It was back in 2001 and there were a lot of awful things. There was a crash and the Twin Tower situation that happened and a lot of people really wanted to just unplug. The games that we made, we trademark this name, Coffee Table Games. They were old wooden tactile type games that we literally invented. I went out and we needed to get some seed capital. I raised $500,000 in two weeks from friends and family. Everybody was really resonating with what we were doing. We just walked around with our very basic business plan and a bunch of drawings and that was it.

Here you were ready to go, prepared with the business plan, you pull in your contacts, you pull in your personal connections, and you make this happen. You made this happen. You brought in $500,000 and Front Porch Classics was launched.

We were launched and not only did we launch, we put in the production of eight different products. It’s an inventory business too, so it’s a very tricky game. The first year we launched the product, one of the eight was called Old Century Baseball. It ended up winning toy of the year. We’re talking about beating up Mattel and Hasbro and all those long-time big boys. It was amazing. It just absolutely exploded the company. Of course, we needed more money because the amount of cost for the inventory to guess because a lot of these sale cycles start so early for all the Macy’s and Nordstroms and all these other companies that are out there. I think this is maybe a year later, I went out and I raised another $1.5 million from venture capitalists, which was an interesting journey in itself.

I’d like to understand a little bit about the processes. You started this company with some game designs but at some point, what you needed to do was you needed to systematize the business. Otherwise, it wasn’t going to work. You can’t be the only person doing everything. Tell us a little bit about how you started and how systems and key staff members came into play with Front Porch Classics.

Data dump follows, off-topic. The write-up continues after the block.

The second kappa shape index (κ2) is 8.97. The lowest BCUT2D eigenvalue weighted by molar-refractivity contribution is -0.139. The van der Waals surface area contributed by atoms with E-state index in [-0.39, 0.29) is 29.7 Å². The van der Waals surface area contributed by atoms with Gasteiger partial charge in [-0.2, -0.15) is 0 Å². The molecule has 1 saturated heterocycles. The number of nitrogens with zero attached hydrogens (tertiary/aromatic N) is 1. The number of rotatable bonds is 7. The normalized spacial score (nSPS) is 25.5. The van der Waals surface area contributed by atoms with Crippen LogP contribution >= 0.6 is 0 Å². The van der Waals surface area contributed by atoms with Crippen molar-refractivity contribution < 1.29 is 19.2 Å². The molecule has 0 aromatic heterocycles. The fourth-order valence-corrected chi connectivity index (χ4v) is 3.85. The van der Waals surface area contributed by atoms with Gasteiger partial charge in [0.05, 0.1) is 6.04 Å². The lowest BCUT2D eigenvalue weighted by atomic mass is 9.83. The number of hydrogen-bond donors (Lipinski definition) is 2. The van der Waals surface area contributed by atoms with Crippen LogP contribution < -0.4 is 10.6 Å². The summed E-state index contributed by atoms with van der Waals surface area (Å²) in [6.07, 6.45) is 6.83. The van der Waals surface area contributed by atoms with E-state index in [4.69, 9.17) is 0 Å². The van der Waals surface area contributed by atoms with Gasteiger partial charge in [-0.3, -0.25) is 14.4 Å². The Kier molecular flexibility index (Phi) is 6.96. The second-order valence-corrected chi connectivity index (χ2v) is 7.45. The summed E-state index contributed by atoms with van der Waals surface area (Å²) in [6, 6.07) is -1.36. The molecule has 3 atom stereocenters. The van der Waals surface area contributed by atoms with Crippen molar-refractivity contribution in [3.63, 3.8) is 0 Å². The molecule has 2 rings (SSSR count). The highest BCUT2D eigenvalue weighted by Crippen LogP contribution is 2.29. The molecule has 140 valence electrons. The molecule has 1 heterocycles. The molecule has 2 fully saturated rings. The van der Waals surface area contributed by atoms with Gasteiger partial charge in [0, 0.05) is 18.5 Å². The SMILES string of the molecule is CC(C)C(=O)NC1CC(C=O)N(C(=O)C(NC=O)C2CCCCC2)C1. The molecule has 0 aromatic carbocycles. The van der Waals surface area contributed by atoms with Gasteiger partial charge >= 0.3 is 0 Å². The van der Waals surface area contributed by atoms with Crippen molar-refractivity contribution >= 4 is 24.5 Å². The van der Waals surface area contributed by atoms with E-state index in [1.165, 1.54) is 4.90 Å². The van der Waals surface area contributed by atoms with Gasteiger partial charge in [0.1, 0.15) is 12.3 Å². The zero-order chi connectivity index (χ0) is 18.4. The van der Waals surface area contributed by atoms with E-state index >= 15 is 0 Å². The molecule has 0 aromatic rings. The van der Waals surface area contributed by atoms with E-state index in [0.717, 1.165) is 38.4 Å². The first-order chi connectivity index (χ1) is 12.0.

YFTC 052 | Finding Your Summit
Finding Your Summit: It doesn’t matter what kind of organization you’re in, everybody needs to see themselves as a sales organization not a creative organization.

With Front Porch, I was the guy in the team with the most credibility and with the contacts in terms of raising money so I was the CEO of the company. The guy that I’d met, he’s another Mark, this is the high school friend, the creative one, and he was the creative director. We had those in line. We actually brought in a third guy. He was a lawyer who’s very creative, but he also design games. He was a corporate lawyer. We had that structure in place to start. Then we had some total of eight employees out of the gate. We had one or two sales people, although I was that lead salesperson and then designers and the other two founders. It was a very tight band to get out of the gate but very creatively oriented band. As we’ve learned very quickly, it doesn’t matter what kind of organization you’re in, everybody needs to see themselves as a sales organization not a creative organization.

That’s a key point. In fact on that point, I’d like for you to explain for our listeners how you got into the chain stores. Many of us out there have had products that we wish we could have had the type of retail distributions that you did. What steps did you take?

One of the things that I did just like when I was playing football is part of this game plan was really going back to all the foundational steps that I needed to take. Going back to, in this case, my pyramid of success. As we looked up, we identified five major stores that we needed to be in. One was Starbucks, one was the Nordstroms, another one was Amazon. They were just coming on the scene at the time. I can’t remember the other two but we really wanted to spread it across the board, I think the other one was Barnes & Noble, so then we could take that with credibility to all the other stores that were out there. One of the things that we had to learn was everyone from a mom-and-pop all the way up to the Nordstroms of the world to the Costcos, they all had different sale cycles.

There are two things about that. Number one, you need to understand what those things are because they’re not buying Christmas presents in November. That happens a whole year before. As part of that game plan is identifying all those different retailers. We ended up in 700 different retailers, seven countries. That doesn’t happen overnight but going to trade shows, understanding the sale cycles, understand once you get the purchase order, how that functions through their whole EDI processes of receiving and sending purchase orders and invoices and things. That’s the whole process we set up with. It just took us a while to learn that game.

What I’m hearing is the way that you process information at the same time. I actually am visualizing, as you’re describing it, all the steps you needed to take. There’s a lot of wisdom in learning in what you did here. If anybody is out there with a product that they want to get into retail, Mark, what would be the one or two tips you would give them to accelerate that process, to get them really going?